Alternative splicing is the primary mechanism for generation of multiple protein isoforms. Regulation of alternative splicing often requires proteins specific to a cell type or developmental stage, but this very diversity has prevented definition of a molecular mechanism of the process. The functional biochemical and biophysical properties of one protein in the splicing of two neuronal pre-mRNAs offers the opportunity to describe a mechanism. Our goal is to understand the mechanism of exon exclusion of the c-src N1 exon and the GABAA receptor ?2 neuron exon by the polypyrimidine tract binding protein (PTB). PTB is known to be necessary and sufficient for exon exclusion of the N1 exon of c-src pre-mRNA in non-neural cells, and is required for exclusion of the neuron exon of the GABAA receptor ?2 pre-mRNA in non-neural cells. PTB binds near the 3'splice sites of these RNA, but how its binding effectively sequesters the splice site is obscure. Equally obscure is the mechanism by which this repression is relieved by other proteins.
Specific Aim 1 is devoted to the characterization of PTB complexes formed on the rat GABA pre-mRNA intron/exon.
Specific Aim 2 details interactions of PTB with mouse c-src N1 pre-mRNA exon and flanking introns. We use gel mobility shift assays, nitrocellulose filter binding, enzymatic footprinting, fluorescence anisotropy, and NMR to determine binding affinity, stoichiometry, the RNA sites bound by PTB, and the domains of PTB in contact with the RNA, and fluorescence fluctuation spectroscopy to observe the exchange of fluorescently labeled PTB molecules. Our data have led to the testable hypothesis that the two halves of PTB have specialized RNA binding sites. The two N-terminal domains recognize polypyrimidine tracts in structured RNAs, while the two C-terminal domains bind unstructured RNAs;these RNA sites could be on the same or different RNAs. PTB association/dissociation from complexes will be measured in the presence of nPTB, a reported antagonist, to characterize its mechanism of repression relief.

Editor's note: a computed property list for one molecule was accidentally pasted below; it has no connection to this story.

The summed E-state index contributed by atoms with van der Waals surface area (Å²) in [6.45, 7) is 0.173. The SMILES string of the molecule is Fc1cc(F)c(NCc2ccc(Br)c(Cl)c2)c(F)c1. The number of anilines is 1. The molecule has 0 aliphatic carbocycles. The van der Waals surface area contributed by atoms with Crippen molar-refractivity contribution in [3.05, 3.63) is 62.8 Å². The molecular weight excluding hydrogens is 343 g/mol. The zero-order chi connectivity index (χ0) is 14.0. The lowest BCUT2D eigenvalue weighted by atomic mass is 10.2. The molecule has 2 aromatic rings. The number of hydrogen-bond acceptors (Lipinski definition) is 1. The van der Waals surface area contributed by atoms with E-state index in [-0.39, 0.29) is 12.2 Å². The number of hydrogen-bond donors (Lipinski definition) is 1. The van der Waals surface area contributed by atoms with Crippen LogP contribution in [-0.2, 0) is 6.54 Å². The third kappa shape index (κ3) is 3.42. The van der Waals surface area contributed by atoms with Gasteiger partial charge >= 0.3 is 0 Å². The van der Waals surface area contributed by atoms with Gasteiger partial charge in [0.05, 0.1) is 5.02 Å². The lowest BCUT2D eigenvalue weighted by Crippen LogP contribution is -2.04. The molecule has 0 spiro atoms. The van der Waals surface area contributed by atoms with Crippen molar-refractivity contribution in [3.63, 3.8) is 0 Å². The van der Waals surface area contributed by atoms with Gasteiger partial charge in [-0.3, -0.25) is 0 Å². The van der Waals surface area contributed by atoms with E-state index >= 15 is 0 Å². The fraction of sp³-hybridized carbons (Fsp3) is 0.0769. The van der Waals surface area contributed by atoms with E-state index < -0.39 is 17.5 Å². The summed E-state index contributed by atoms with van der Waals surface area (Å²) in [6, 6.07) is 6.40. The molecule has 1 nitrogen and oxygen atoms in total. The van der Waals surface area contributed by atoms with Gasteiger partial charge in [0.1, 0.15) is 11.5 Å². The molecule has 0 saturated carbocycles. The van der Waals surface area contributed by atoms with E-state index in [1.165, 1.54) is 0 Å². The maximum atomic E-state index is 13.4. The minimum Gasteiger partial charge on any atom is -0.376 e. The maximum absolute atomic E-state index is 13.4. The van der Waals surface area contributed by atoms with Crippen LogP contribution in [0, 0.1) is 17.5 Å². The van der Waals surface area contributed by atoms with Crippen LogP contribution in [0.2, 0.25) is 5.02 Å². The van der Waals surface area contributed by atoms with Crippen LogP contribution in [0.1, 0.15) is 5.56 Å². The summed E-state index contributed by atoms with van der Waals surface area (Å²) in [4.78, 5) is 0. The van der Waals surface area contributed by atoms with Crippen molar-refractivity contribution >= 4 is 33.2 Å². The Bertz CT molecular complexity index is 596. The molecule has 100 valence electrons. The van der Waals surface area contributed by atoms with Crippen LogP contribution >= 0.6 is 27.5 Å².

National Institute of Health (NIH)
National Institute of General Medical Sciences (NIGMS)
Research Project (R01)
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Macromolecular Structure and Function C Study Section (MSFC)
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Preusch, Peter C
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Washington University
Schools of Medicine
Saint Louis
United States
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Melnykov, Artem V; Nayak, Rajesh K; Hall, Kathleen B et al. (2015) Effect of loop composition on the stability and folding kinetics of RNA hairpins with large loops. Biochemistry 54:1886-96
Nayak, Rajesh K; Van Orden, Alan (2013) Counterion and polythymidine loop-length-dependent folding and thermodynamic stability of DNA hairpins reveal the unusual counterion-dependent stability of tetraloop hairpins. J Phys Chem B 117:13956-66
Nayak, Rajesh K; Peersen, Olve B; Hall, Kathleen B et al. (2012) Millisecond time-scale folding and unfolding of DNA hairpins using rapid-mixing stopped-flow kinetics. J Am Chem Soc 134:2453-6
Hall, Kathleen B (2012) Spectroscopic probes of RNA structure and dynamics. Methods Mol Biol 875:67-84
Liu, Feng; Maynard, Caroline; Scott, Gregory et al. (2010) A natural missing link between activated and downhill protein folding scenarios. Phys Chem Chem Phys 12:3542-9
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Hall, Kathleen B (2009) 2-aminopurine as a probe of RNA conformational transitions. Methods Enzymol 469:269-85
Melnykov, Artem V; Hall, Kathleen B (2009) Revival of high-order fluorescence correlation analysis: generalized theory and biochemical applications. J Phys Chem B 113:15629-38